And finally…. Sheikh plans four helipads on Highland estate

Inverinate Estate
Inverinate Estate

The crown prince and ruler of Dubai wants to build no less than four helicopter landing zones on his remote Highland estate.

The billionaire ruler of Dubai wants to allow corporate and private guests to be flown straight into the walled garden of his 63,000-acre Inverinate Estate in Lochalsh.

The plans for the 65sq-ft helipads have been lodged with Highland Council by KJ Architects of Newmarket.

A new vehicle entrance nearly 20ft wide, will be created to the north, to allow emergency access, while a gravel footpath will be laid to link the access, pads and the existing path to the big house Inverinate Lodge.

A design statement with the application states: “Helicopter has been selected as the most appropriate form of transport given the site’s remote location.

“The isolated nature of the site will ensure no resident properties will be affected by noise by arrivals/departures. The nearest neighbour is a significant ­distance from the site.”

It adds: “It is worth noting that use of the site by helicopter is not a new activity and that to date, there has been no adverse impacts recorded by residential properties in the wider surrounding area.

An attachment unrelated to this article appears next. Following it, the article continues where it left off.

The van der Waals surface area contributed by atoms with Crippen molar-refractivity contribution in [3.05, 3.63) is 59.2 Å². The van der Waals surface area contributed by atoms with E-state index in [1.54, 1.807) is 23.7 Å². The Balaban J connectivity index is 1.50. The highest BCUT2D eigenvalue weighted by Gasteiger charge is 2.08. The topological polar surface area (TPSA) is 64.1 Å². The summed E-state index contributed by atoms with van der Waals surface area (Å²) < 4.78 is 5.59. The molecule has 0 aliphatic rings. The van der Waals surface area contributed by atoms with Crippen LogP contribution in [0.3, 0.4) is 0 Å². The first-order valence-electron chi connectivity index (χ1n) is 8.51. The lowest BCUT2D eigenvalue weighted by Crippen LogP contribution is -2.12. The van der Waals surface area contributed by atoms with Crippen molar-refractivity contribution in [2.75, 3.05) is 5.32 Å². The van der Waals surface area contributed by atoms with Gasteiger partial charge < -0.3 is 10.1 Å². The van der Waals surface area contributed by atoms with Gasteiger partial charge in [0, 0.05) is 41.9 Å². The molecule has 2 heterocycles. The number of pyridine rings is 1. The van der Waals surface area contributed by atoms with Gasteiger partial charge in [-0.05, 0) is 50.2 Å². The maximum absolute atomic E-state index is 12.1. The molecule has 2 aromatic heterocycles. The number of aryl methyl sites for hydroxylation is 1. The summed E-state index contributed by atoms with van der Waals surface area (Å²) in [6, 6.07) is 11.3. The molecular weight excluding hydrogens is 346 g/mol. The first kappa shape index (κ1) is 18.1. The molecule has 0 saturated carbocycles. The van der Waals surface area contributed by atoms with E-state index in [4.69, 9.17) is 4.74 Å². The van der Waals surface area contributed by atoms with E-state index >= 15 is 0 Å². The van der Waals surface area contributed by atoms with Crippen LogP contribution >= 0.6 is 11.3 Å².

“The exact design will be confirmed at a later date following detailed specialist advice.”

As the helipads are not for commercial use, an “H” sign will not be required. Instead, a yellow painted circle will be provided.

The 66-year-old sheikh, a well-known horse breeder, has a number of wives and more than 20 children.

He bought the estate more than 30 years ago for a reputed £2 million. His family visit every year in the summer. The present Inverinate House was built in 1929 to replace a rebuild, constructed following a fire in 1864.

Last year the estate applied for permission to build a new 16-bedroom mansion, including a swimming pool, gym and other leisure facilities.

The plans were approved by the council officers in October last year.

A number of amendments to the designs were approved earlier this year. Alterations included expanding the leisure facilities because of the relocation of a nearby substation.